Franklin left Parke-Davis and filed suit (ultimately, United States of America ex rel. David Franklin vs. Pfizer, Inc., and Parke-Davis Division of Warner-Lambert Company) alleging that off-label marketing of Neurontin constituted false claims designed to elicit payments from the federal government. In 2004, Warner-Lambert resolved criminal charges and civil liabilities by agreeing to plead guilty and pay $430 million — less than 15 percent of the $3 billion the drug company had grossed on Neurontin in 2004.
The current New England Journal of Medicine article concluded that the marketing of Neurontin involved "the systematic use of deception and misinformation to create a biased evidence base and manipulate physicians' beliefs and prescribing behaviors." This is one of many examples:
"In a recently unsealed 318-page analysis of research sponsored by Parke-Davis, epidemiologist Kay Dickersin concluded that available documents demonstrate 'a remarkable assemblage of evidence of reporting biases that amount to outright deception of the biomedical community, and suppression of scientific truth concerning the effectiveness of Neurontin for migraine, bipolar disorders, and pain.' For example, publication was delayed for a report on a multi-center, placebo-controlled study that found no effect of Neurontin on the primary outcome measure for neuropathic pain because 'we [Parke-Davis employees] should take care not to publish anything that damages neurontin's marketing success.'"
Exactly what does it take for drug executives to do jail time?
And let's not kid ourselves about the innocence of doctors. The tactics used by Parke-Davis and other drug companies to manipulate doctors make it clear that too many doctors have been willing participants in the corruption of their profession.
The New England Journal of Medicine discusses some of the practices used by Park-Davis (and commonly used by other drug companies): recruit local physicians who are then trained and paid to serve as speakers in "peer-to-peer selling" programs; financially cultivate renowned professionals, so-called "thought leaders;" financially influence academics with educational grants, research grants, and speaking opportunities worth hundreds of thousands of dollars; create drug "advisory boards" to launder pay offs to "friendly" physicians; provide doctors employed by medical-education companies with "unrestricted educational grants" to produce programs that promote off-label (unapproved) uses of drug; fund doctors' "research" that in fact is designed and commissioned to promote a specific drug; and credit doctors as authors for ghost-written research articles that downplay drug ineffectiveness or lack of safety.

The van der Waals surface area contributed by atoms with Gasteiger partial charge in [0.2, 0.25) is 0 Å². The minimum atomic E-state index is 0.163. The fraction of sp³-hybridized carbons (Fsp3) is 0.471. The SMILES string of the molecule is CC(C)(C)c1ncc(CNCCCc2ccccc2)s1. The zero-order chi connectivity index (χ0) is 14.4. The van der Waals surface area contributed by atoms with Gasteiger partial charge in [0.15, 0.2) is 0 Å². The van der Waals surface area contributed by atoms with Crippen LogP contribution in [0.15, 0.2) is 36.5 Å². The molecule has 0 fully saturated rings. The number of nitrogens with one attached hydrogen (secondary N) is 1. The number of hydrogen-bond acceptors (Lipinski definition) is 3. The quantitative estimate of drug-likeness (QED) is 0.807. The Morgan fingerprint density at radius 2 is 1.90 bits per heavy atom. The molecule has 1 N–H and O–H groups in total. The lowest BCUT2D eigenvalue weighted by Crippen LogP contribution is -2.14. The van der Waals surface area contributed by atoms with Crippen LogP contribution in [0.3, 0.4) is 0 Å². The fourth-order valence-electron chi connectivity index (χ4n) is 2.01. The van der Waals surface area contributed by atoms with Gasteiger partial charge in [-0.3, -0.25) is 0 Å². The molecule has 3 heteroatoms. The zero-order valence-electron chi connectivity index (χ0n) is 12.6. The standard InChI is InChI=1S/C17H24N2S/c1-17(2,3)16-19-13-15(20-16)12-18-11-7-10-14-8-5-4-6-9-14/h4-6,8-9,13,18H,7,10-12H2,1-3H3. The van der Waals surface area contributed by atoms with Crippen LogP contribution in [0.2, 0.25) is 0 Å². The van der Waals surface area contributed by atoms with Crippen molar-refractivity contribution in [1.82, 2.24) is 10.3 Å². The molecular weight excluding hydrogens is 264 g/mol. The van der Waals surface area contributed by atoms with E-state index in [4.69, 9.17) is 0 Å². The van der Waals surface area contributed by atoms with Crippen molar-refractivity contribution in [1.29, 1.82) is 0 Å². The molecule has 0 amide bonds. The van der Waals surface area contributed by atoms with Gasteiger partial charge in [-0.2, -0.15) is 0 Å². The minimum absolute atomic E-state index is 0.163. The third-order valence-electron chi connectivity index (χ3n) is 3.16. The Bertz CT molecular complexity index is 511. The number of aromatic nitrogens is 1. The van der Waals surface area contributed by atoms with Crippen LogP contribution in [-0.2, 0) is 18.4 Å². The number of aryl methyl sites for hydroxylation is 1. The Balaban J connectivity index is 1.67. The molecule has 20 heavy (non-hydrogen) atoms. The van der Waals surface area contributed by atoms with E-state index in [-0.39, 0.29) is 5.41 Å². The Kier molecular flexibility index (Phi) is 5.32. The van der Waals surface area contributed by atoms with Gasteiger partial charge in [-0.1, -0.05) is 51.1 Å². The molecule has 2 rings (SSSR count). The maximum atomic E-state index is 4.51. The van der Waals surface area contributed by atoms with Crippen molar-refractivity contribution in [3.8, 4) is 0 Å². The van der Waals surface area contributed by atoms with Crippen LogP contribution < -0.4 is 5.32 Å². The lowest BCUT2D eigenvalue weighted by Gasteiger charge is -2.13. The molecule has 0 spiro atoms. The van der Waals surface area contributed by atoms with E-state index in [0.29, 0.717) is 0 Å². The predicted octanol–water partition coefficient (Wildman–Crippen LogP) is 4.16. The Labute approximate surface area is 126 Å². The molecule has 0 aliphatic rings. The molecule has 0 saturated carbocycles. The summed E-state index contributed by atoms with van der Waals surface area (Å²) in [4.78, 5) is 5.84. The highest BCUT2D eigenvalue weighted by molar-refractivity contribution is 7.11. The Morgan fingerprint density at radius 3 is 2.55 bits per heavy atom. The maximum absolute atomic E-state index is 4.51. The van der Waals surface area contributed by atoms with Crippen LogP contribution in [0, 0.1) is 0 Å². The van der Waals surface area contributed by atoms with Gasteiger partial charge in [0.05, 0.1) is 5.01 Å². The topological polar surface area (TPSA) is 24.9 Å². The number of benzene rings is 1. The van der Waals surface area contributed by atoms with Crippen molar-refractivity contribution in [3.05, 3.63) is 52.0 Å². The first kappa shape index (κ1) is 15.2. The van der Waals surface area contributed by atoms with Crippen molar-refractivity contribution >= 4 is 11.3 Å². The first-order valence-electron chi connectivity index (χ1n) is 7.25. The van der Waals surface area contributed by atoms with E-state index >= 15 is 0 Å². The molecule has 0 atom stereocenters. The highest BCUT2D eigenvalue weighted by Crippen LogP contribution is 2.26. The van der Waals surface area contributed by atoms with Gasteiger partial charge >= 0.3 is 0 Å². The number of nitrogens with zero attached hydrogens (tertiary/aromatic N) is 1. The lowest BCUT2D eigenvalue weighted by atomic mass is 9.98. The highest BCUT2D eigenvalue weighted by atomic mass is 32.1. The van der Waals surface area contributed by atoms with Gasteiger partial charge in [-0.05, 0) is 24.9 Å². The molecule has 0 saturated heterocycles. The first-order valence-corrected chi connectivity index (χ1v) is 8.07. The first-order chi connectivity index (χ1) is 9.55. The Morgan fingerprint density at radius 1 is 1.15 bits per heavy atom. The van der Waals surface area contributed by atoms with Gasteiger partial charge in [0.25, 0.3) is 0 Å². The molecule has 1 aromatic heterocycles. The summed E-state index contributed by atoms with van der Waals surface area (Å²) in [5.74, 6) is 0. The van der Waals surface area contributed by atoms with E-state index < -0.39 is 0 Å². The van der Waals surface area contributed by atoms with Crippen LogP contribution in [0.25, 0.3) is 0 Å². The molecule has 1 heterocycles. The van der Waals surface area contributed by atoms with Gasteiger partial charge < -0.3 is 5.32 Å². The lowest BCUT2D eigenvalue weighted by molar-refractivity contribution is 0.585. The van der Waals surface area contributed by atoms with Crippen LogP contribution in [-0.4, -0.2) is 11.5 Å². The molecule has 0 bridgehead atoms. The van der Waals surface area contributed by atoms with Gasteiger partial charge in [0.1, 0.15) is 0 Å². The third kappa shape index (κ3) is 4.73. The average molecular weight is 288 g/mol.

The New England Journal of Medicine is now warning physicians that medicine's corruption by drug companies has threatened public confidence in their profession. If those physicians who are not drug-company shills want to save their profession, they might want to start taking aggressive actions against their colleagues who are on the take. Perhaps it will help motivate clean physicians to be reminded that history shows that any institution — no matter how large and powerful — can arrogantly cross those lines leading to its demise.
Originally posting on The Huffington Post. Reprinted with permission.